The recent revelation that Tory cuts led to 130,000 preventable deaths has reignited a debate about health inequality. What does your new book say about what’s behind it?
The central message is that health is socially determined.
The dominant definition of health has been a “biomedical” one, which sees health mainly as the relationship between human biology and nature.
Of course natural diseases are part of the picture, but much more importantly health is a product of the societies we live in.
It’s determined by the diet we have, by the sort of housing we live in and by our income. In the US poor diets directly contribute to around 678,000 deaths every year and the indirect contribution is not calculable.
IT workers in Hong Kong are running a campaign called 996 ICU. Their message is that if you work from 9am until 9pm for six days a week you end up in the intensive care unit.
The way that societies are organised shapes our health.
Why is neoliberalism important?
Healthcare is fast becoming a commodity.
The US privatised health service has been sold as the way to run health services across the world.
In Britain the impact of that has been the fragmentation of health and social services.
Since the 1990s and the rise of Tony Blair and New Labour, the direction of travel has been more private involvement in healthcare.
That’s when Private Finance Initiatives (PFI) really took off across the NHS.
You had private companies build hospitals, then the NHS pay to rent the buildings.
That’s since been extended to all sorts of health services, which have to be put out to tender.
And it’s a similar story in social care. The “independent sector” grew from providing just 5 percent of services in 1993 to 89 percent by 2013.
This widens the health inequality gap, because some people can afford to go private and get the best health services.
Alongside private health provision growing, we’ve got an ever decreasing public health provision. A number of reports have said austerity is responsible.
One points out how life expectancy increased since the Second World War, but that increases in the US have now ended.
Life expectancy has also stopped improving in Britain and for some groups it has decreased.
You describe the NHS as a revolution half-made. What does this mean?
Before the Second World War there was a widespread recognition that health provision in Britain was substandard.
It wasn’t even good enough to ensure that British capital had a fit and healthy enough workforce.
A leading voice was the Socialist Medical Association (SMA), which tried to establish principles that a public health service should be based on.
It set out a vision of a national service that was “preventative as well as curative” and which would tackle health inequality.
There would be local democracy, with health services provided in tandem with local authorities. And there would be a salaried doctoral staff, not one with private practice.
By the early 1930s the Labour Party had pinched the ideas and put them into its manifesto.
An Emergency Health Service (EHS), which was state-run, was set up at the beginning of the Second World War.
And it was a preventative, as well as curative service, as the government put in broader policies.
Food rationing, for instance, actually saw an improvement in diet for many people.
There was a much greater potential for the NHS when it was set up in 1948. But a lot of the old pre-war thinking then came back.
The Labour health minister, Aneurin Bevan, said he had to “stuff the doctors’ mouths with gold” by letting them keep private practice.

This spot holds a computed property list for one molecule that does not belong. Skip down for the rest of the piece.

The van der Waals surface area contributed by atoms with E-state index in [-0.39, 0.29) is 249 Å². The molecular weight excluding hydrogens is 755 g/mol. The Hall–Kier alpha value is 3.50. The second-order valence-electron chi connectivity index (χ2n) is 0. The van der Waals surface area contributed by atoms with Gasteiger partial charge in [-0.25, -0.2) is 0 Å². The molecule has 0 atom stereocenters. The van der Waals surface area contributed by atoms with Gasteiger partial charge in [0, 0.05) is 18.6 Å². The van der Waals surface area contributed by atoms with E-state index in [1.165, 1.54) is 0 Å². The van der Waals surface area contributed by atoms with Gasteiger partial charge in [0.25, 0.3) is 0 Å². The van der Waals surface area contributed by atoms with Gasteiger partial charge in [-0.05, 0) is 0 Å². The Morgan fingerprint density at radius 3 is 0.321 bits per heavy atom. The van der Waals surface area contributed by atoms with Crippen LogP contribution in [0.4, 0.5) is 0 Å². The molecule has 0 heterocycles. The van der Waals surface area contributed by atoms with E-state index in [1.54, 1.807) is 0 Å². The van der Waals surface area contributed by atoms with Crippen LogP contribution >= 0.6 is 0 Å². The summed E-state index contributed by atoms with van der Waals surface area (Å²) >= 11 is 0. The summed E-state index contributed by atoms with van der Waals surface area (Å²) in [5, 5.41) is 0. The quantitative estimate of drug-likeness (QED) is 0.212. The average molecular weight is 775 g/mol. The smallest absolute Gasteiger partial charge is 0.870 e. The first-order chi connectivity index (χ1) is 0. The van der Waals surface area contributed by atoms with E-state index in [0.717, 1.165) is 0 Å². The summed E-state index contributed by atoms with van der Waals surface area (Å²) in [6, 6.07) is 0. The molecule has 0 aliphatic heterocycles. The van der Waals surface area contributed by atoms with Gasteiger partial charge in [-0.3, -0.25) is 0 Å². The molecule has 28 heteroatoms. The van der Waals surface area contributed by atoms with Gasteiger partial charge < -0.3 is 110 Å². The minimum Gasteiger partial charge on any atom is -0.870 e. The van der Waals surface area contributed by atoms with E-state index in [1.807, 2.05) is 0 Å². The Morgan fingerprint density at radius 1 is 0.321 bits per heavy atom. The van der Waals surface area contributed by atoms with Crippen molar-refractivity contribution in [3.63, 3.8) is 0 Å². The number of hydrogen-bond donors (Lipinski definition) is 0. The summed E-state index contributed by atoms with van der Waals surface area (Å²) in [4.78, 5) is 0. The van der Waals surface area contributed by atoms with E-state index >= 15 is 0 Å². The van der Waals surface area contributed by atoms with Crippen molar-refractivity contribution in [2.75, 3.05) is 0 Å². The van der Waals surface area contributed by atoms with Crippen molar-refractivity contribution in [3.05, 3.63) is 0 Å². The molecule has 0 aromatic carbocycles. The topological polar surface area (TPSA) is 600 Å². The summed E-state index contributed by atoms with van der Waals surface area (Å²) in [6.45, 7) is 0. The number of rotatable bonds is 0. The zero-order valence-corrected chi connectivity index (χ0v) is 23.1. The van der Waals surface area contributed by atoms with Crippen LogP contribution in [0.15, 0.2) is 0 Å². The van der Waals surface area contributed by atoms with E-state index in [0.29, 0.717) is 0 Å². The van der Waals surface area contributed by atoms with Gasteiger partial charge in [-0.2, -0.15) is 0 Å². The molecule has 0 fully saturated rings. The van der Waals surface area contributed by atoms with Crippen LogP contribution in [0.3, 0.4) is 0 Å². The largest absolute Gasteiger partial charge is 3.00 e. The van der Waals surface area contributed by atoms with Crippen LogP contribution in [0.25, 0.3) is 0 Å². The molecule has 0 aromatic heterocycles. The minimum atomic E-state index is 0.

The democratic and preventive elements were abandoned.
In some ways, it was a step back—the SMA talked about it as the “National Illness Service”.
The Labour government, with a big mandate and supported by a very active working class, didn’t need to stuff anybody’s mouths with gold.
The NHS is still a world leader in standards of provision—and we have to defend it—but it could have been so much better.
When do genuine changes happen?
Science in general, but also medical science, tends to move along at a regular pace.
But there are periods when big developments happen. And these often coincide with great leaps forward in society generally.
One of the figures I look at in the book is Thomas Sydenham, an English doctor in the 1600s.
Sydenham thought that medicine could progress by monitoring therapies and patients, and he developed new treatments for diseases such as smallpox.
As the English Revolution of the 1640s tore the old society apart, it tore apart the ideas that had governed it. The French Revolution of 1789 saw huge changes in ideas about how the state can intervene in health.
The Russian Revolution of 1917 saw working class people briefly take political power. It points to how social revolutions can throw open ideas as the old society is uprooted.
There were huge strides as resources were directed to health.
You can see that, whether it’s health centres and spas for ordinary people or training workers from factories to deal with the shortage of doctors.
What sort of policies do we need to tackle health inequality?
If you follow a socially determined health approach, you need to address social problems that are causing poor health.
Any future society needs to address what’s causing bad health. We’ll need better diets, housing and working conditions that are good for health.
Yet, as I explain in the book, for the majority of people working under capitalism this means being “exploited”.
This describes a process where workers don’t get back the full amount of the value they have created.
So exploitation, which is central to capitalist production, makes us ill. Through the process of being exploited, part of us is taken away and we don’t have control over what we create.
We need to end the system of exploitation.